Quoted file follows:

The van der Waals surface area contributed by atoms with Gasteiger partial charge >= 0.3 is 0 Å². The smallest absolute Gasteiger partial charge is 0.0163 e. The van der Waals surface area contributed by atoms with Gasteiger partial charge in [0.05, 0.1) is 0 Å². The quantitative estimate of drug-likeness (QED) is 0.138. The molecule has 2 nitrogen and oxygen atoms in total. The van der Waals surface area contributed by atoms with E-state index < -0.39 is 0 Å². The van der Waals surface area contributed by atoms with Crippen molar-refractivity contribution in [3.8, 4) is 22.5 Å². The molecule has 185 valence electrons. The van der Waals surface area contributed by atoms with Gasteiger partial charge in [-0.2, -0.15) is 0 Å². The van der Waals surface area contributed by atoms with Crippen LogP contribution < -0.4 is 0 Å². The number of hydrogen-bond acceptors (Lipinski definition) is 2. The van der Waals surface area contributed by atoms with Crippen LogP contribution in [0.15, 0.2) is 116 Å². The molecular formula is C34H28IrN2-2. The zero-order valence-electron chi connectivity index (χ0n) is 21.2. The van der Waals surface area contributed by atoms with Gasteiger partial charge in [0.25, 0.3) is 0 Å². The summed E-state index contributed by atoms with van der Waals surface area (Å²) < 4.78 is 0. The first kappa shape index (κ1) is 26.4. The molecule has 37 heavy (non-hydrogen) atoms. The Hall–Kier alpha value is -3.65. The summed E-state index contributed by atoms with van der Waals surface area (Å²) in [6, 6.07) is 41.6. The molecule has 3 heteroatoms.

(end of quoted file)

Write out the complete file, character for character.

The van der Waals surface area contributed by atoms with Gasteiger partial charge >= 0.3 is 0 Å². The smallest absolute Gasteiger partial charge is 0.0163 e. The van der Waals surface area contributed by atoms with Gasteiger partial charge in [0.05, 0.1) is 0 Å². The quantitative estimate of drug-likeness (QED) is 0.138. The molecule has 2 nitrogen and oxygen atoms in total. The van der Waals surface area contributed by atoms with E-state index < -0.39 is 0 Å². The van der Waals surface area contributed by atoms with Crippen molar-refractivity contribution in [3.8, 4) is 22.5 Å². The molecule has 185 valence electrons. The van der Waals surface area contributed by atoms with Gasteiger partial charge in [-0.2, -0.15) is 0 Å². The van der Waals surface area contributed by atoms with Crippen LogP contribution < -0.4 is 0 Å². The number of hydrogen-bond acceptors (Lipinski definition) is 2. The van der Waals surface area contributed by atoms with Crippen LogP contribution in [0.15, 0.2) is 116 Å². The molecular formula is C34H28IrN2-2. The zero-order valence-electron chi connectivity index (χ0n) is 21.2. The van der Waals surface area contributed by atoms with Gasteiger partial charge in [0.25, 0.3) is 0 Å². The summed E-state index contributed by atoms with van der Waals surface area (Å²) < 4.78 is 0. The first kappa shape index (κ1) is 26.4. The molecule has 37 heavy (non-hydrogen) atoms. The Hall–Kier alpha value is -3.65. The summed E-state index contributed by atoms with van der Waals surface area (Å²) in [6, 6.07) is 41.6. The molecule has 3 heteroatoms.